Why do we do this?

The Poetry Project | Foto © Rottkay
Kahel Kaschmiri | Photo © Rottkay

Hundreds of thousands of people have come to Germany from war zones in 2015/16. Faced with this new reality, a few friends in Berlin asked themselves how we would all live together moving forward. The aim was to overcome foreignness. Poetry as a cultural bridge seemed to be a good start.

What do we want?

The Poetry Project | Foto © Rottkay
Herbert Grönemeyer, Samiullah Rasouli | Photo © Rottkay

With their touching texts, these young authors convey unique, authentic experiences. These boys have indeed seen violence and injustice, but nevertheless, they represent the beauty of a proud culture, one that has been faltering in recent times. We want to ignite this cultural flame, to ensure that it doesn't burn out, and to spark curiosity in it.

How did we find the young poets?

The Poetry Project | Foto © Rottkay
Samiullah Rasouli | Photo: Rottkay

While travelling through Afghanistan, The Poetry Project Co-Founder and SPIEGEL Foreign Correspondent Susanne Koelbl was able to experience the meaning and the magic of poetry in Persian culture first hand. All youth from Persian-speaking countries were invited to participate in the Poetry Workshop, regardless of their educational background. Among them were Ali Ahmade (15), Ghani Ataei (16), Mahdi Hashemi (16), Shahzamir Hataki (16) Kahel Kaschmiri (15), Mohamad Mashghdost (18), Yasser Niksada (14) and Samiullah Rasouli (17).

How does The Poetry Project work?

The Poetry Project | Foto © Rottkay
Aarash D. Spanta | Photo © Rottkay

The poets and their mentors have been meeting regularly to write and workshop their poems since December 2015.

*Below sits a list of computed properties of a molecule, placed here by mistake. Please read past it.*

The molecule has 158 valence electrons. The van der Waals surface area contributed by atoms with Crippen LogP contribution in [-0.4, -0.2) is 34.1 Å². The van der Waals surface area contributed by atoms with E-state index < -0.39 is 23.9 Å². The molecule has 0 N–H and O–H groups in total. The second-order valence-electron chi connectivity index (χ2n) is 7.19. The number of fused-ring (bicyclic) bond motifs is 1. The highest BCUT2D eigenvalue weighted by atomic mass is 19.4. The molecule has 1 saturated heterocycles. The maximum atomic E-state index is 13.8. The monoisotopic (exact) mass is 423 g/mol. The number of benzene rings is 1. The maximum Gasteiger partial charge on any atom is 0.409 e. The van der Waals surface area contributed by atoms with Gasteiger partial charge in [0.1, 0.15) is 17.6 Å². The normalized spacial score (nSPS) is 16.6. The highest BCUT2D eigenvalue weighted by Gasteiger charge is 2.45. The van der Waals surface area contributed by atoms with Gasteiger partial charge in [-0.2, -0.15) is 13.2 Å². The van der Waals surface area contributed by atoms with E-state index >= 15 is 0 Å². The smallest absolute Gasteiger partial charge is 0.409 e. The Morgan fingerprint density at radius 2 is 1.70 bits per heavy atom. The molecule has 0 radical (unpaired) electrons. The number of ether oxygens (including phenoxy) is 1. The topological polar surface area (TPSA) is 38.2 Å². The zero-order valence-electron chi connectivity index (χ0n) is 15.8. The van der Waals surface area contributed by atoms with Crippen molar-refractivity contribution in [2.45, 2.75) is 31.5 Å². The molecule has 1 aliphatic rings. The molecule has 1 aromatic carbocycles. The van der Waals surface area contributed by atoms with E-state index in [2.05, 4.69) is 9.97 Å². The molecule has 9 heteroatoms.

The participation of translator Aarash D. Spanta was a stroke of luck. A lawyer and son of a prominent Afghan politician, Aarash comes from an intellectual family from Herat, in western Afghanistan, and understands the deep symbolism of the Persian language.

Writing in their Mother Tongue, the poets explore themes suggested by themselves and by the mentors (for example why they have come, what they experienced on the journey here, what they are expecting from Germany and from their new lives, what they have actually found and what they miss). The poets write for 15-30 minutes. Each presents his own work, and then together we wrestle with the intended meanings of passages, phrases and words. These exercises are full of magical moments of mutual recognition.

The Poetry Project: What’s next?

The Poetry Project | Foto © Rottkay
Shahzamir Hataki | Photo © Rottkay

It began with an open poetry workshop for Persian-speaking youths from various temporary refugee accommodations throughout Berlin. They wrote stories about what they saw as they fled from their homes to Germany.

Nine months later, the boys published their touching texts in the Berlin Anthologie (The Poetry Project -- Allein nach Europa) and read them before a large audience at the 16th Berlin International Literature Festival. The enthusiastic response that they received from the public encouraged them to continue.

All of the award winning poets are currently in school. All except one have found a guardian. All are learning German, and continue, despite homesickness and low points, on their path to a new life. The Poetry Project has also become a facet of their lives in their new homeland, which we, The Poetry Project Team, are very happy about.

Teachers have asked us whether the young poets can read before students in their schools. They can, though not always personally because they are students themselves. We are in the midst of putting together a film of the first, and most authentic, reading, which we will soon show at schools around Germany. Our goal is to encourage the interaction of “Willkommensklassen,” the welcome classes for the new arrivals, and regular school classes. We are currently developing this concept, and will continue to post updates as the project progresses.